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Why are kick stands being frowned upon?

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Why are kick stands being frowned upon?

Old 02-03-13, 04:23 AM
  #26  
krobinson103
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They also come in handy loading your kid on the back without having her and the bike fall over.
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Old 02-03-13, 06:19 AM
  #27  
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You can, of course, lay a bike on the ground and it won't fall. But if you plan to carry anything on the bike, it's much easier to load a bike when it's upright and away from the wall, and far easier than picking up a fully loaded touring bike. Motorcycles always have a stand of some sort- you wouldn't want to be picking that up off the floor It's also handy if you just want to stop for a minute or so for whatever reason.
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Old 02-03-13, 06:54 AM
  #28  
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Originally Posted by Monster Pete View Post
Motorcycles always have a stand of some sort
Racing moterbikes never have a stand.
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Old 02-03-13, 07:27 AM
  #29  
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Racing moterbikes never have a stand.
Any motorcycle used for transport purposes has a stand. All of mine had two, a main stand under the frame and the side stand for quick stops. I wouldn't want to be picking up a 200kg object that leaks fuel when its leaned over anyway. A bike is of course lighter, a stand is optional and I don't use one on my 'fast' bike because it does save weight. As for the 'uncool' factor who cares what others think?
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Old 02-03-13, 07:42 AM
  #30  
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They are ugly, heavy and don't work.
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Old 02-03-13, 08:52 AM
  #31  
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Originally Posted by frantik View Post
how long did that kickstand stay on the bike, after the second time it blew over?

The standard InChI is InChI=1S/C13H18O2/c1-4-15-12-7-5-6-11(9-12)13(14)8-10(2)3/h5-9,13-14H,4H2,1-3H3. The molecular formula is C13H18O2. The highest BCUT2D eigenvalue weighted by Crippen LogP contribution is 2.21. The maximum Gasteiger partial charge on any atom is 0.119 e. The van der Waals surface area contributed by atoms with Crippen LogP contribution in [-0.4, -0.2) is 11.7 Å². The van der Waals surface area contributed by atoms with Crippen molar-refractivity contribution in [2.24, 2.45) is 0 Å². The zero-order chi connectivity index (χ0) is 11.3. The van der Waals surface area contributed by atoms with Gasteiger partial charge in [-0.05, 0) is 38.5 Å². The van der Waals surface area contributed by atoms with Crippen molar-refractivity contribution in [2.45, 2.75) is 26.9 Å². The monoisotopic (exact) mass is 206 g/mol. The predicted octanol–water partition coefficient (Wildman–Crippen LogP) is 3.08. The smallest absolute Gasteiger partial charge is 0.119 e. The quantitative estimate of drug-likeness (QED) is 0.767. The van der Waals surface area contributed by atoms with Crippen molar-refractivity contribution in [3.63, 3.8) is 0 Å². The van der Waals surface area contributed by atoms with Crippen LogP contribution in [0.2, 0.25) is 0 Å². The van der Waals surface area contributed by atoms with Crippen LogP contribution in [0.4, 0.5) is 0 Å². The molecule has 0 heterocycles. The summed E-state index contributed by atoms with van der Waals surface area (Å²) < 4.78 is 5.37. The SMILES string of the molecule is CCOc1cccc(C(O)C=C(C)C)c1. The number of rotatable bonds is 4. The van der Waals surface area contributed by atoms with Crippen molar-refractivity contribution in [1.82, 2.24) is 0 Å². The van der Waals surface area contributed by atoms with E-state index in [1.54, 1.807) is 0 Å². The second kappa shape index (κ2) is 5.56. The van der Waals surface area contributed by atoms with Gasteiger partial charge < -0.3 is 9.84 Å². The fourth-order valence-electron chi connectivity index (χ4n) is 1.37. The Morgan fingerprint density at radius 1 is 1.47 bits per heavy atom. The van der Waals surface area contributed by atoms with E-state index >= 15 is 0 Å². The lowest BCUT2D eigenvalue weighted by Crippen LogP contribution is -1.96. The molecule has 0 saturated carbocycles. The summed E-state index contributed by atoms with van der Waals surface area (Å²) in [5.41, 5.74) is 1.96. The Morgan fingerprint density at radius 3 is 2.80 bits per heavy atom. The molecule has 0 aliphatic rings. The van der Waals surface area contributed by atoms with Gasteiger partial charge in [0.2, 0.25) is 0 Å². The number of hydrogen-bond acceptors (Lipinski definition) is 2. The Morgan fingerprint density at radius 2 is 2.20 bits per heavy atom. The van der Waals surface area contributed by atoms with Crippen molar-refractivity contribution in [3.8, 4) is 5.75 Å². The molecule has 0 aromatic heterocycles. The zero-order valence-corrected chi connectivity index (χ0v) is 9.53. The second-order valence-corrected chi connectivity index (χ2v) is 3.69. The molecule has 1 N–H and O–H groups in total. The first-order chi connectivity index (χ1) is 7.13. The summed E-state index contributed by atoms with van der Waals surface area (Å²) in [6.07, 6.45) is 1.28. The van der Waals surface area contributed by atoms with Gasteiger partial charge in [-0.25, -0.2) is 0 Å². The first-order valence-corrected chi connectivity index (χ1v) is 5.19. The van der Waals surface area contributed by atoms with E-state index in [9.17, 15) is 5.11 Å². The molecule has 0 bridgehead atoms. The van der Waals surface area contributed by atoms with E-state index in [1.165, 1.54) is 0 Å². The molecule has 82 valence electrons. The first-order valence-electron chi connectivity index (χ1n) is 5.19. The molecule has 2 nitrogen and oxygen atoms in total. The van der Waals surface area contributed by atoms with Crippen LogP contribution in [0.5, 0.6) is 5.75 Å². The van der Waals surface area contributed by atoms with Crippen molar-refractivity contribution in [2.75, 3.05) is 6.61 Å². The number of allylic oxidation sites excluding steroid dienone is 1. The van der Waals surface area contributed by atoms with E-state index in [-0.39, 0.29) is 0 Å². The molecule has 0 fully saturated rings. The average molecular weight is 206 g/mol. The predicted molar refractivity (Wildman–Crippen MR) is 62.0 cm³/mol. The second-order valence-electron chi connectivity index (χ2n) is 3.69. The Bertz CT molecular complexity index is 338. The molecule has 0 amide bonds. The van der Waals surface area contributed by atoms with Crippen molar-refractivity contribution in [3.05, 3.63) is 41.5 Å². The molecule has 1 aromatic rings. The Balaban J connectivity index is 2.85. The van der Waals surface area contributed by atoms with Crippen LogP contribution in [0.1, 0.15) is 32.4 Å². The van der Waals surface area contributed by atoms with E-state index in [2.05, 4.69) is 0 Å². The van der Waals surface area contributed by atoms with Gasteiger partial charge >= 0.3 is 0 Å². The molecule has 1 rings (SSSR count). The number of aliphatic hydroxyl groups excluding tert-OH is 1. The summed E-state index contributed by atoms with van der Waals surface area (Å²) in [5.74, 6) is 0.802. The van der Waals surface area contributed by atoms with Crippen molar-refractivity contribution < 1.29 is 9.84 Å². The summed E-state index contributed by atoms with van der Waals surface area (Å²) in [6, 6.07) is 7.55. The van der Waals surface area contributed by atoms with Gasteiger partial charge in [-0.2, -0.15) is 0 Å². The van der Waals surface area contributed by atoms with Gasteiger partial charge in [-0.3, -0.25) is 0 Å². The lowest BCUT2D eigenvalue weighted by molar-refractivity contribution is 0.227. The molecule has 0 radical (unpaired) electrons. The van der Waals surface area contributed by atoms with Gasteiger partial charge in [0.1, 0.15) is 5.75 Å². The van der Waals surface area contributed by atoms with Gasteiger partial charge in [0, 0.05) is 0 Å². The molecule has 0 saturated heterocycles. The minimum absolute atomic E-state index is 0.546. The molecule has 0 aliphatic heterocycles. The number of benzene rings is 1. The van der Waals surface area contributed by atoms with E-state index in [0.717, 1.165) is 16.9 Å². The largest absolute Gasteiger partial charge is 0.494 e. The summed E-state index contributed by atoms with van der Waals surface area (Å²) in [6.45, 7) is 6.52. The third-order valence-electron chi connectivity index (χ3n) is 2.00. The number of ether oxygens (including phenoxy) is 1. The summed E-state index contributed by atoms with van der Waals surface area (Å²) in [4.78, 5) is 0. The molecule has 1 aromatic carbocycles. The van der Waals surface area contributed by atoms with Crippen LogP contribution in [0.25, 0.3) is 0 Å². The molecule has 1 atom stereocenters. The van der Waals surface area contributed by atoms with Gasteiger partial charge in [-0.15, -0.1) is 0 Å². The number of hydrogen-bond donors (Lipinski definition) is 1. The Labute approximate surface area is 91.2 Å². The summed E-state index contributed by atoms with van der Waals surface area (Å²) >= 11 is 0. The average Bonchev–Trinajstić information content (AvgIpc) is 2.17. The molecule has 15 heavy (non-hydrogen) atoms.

After I got home, about 5 minutes.
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Old 02-03-13, 09:13 AM
  #32  
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Some bikes aren't designed for kickstands. I wouldn't put a traditional chainstay clamp style on a light aluminum or CF road bike. My aluminum roadie doesn't have one, nor does my trail bike, but I put one on my steel light touring bike to make loading easier and for convenience when I use it as a commuter. If it is really windy or there is some reason I think my tourer is at risk of being knocked over, I'll lean or lay it down instead of using the kickstand, but really, it is pretty stable as long as it is on flat solid ground.

As long as the kickstand is properly designed to work with the frame in question, it boils down to personal choice. Sure there are people who will vehemently oppose the mere suggestion of a kickstand, but then there are people who will have heated arguments over whether you should wear your sunglasses over or under your helmet strap.
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Old 02-03-13, 11:07 AM
  #33  
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Kick stands are a tool. Some jobs don't require certain tools. Some tools are better than others. There are a lot of tools who who have a narrow vision of what "serious cycling" is. Does every car need to be a drag car? Must every truck be off-road capable?
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Old 02-03-13, 12:40 PM
  #34  
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At 35gm, the Upstand may be a solution for some. For example, I don't usually need one on my utility bike, but occasionally, such as when I have the trailer on it, one would come in handy.

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Old 02-03-13, 12:48 PM
  #35  
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Nermal, I own one of those NL trekking Bikes, Koga Miyata has a deal with Tubus adding a brazed-on piece ,
before they powdercoated the rack, for the ones they buy, in bulk.

and that allows the second KS on the left lowrider rack side.. to be fitted..